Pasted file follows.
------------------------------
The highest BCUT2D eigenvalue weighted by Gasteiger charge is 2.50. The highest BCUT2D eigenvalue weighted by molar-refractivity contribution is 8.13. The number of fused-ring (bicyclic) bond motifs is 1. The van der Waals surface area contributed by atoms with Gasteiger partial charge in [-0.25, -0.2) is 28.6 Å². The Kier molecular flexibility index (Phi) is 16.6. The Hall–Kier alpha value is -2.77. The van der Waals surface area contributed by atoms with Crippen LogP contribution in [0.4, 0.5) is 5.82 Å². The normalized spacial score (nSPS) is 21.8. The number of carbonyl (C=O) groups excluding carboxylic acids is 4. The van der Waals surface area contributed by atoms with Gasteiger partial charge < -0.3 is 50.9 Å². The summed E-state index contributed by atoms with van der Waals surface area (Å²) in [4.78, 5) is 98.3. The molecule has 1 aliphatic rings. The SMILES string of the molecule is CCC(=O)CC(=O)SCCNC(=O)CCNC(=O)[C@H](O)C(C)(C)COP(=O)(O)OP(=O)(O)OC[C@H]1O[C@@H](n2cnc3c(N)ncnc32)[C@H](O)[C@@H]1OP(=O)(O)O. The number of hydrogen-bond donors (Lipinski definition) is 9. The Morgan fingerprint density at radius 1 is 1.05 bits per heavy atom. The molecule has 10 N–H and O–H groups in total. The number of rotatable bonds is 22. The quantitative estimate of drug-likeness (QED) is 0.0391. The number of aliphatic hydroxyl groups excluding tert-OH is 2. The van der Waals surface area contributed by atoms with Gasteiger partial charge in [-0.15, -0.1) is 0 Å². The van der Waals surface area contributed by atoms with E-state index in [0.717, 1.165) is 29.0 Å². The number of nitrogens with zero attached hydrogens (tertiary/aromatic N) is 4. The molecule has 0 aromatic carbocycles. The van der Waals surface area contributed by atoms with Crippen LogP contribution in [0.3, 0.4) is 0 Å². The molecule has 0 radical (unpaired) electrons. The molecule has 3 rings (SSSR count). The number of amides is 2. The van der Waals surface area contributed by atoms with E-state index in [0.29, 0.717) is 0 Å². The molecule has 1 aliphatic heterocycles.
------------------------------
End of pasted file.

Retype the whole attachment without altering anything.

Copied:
The highest BCUT2D eigenvalue weighted by Gasteiger charge is 2.50. The highest BCUT2D eigenvalue weighted by molar-refractivity contribution is 8.13. The number of fused-ring (bicyclic) bond motifs is 1. The van der Waals surface area contributed by atoms with Gasteiger partial charge in [-0.25, -0.2) is 28.6 Å². The Kier molecular flexibility index (Phi) is 16.6. The Hall–Kier alpha value is -2.77. The van der Waals surface area contributed by atoms with Crippen LogP contribution in [0.4, 0.5) is 5.82 Å². The normalized spacial score (nSPS) is 21.8. The number of carbonyl (C=O) groups excluding carboxylic acids is 4. The van der Waals surface area contributed by atoms with Gasteiger partial charge < -0.3 is 50.9 Å². The summed E-state index contributed by atoms with van der Waals surface area (Å²) in [4.78, 5) is 98.3. The molecule has 1 aliphatic rings. The SMILES string of the molecule is CCC(=O)CC(=O)SCCNC(=O)CCNC(=O)[C@H](O)C(C)(C)COP(=O)(O)OP(=O)(O)OC[C@H]1O[C@@H](n2cnc3c(N)ncnc32)[C@H](O)[C@@H]1OP(=O)(O)O. The number of hydrogen-bond donors (Lipinski definition) is 9. The Morgan fingerprint density at radius 1 is 1.05 bits per heavy atom. The molecule has 10 N–H and O–H groups in total. The number of rotatable bonds is 22. The quantitative estimate of drug-likeness (QED) is 0.0391. The number of aliphatic hydroxyl groups excluding tert-OH is 2. The van der Waals surface area contributed by atoms with Gasteiger partial charge in [-0.15, -0.1) is 0 Å². The van der Waals surface area contributed by atoms with E-state index in [0.717, 1.165) is 29.0 Å². The number of nitrogens with zero attached hydrogens (tertiary/aromatic N) is 4. The molecule has 0 aromatic carbocycles. The van der Waals surface area contributed by atoms with Crippen LogP contribution in [0.3, 0.4) is 0 Å². The molecule has 0 radical (unpaired) electrons. The molecule has 3 rings (SSSR count). The number of amides is 2. The van der Waals surface area contributed by atoms with E-state index in [0.29, 0.717) is 0 Å². The molecule has 1 aliphatic heterocycles.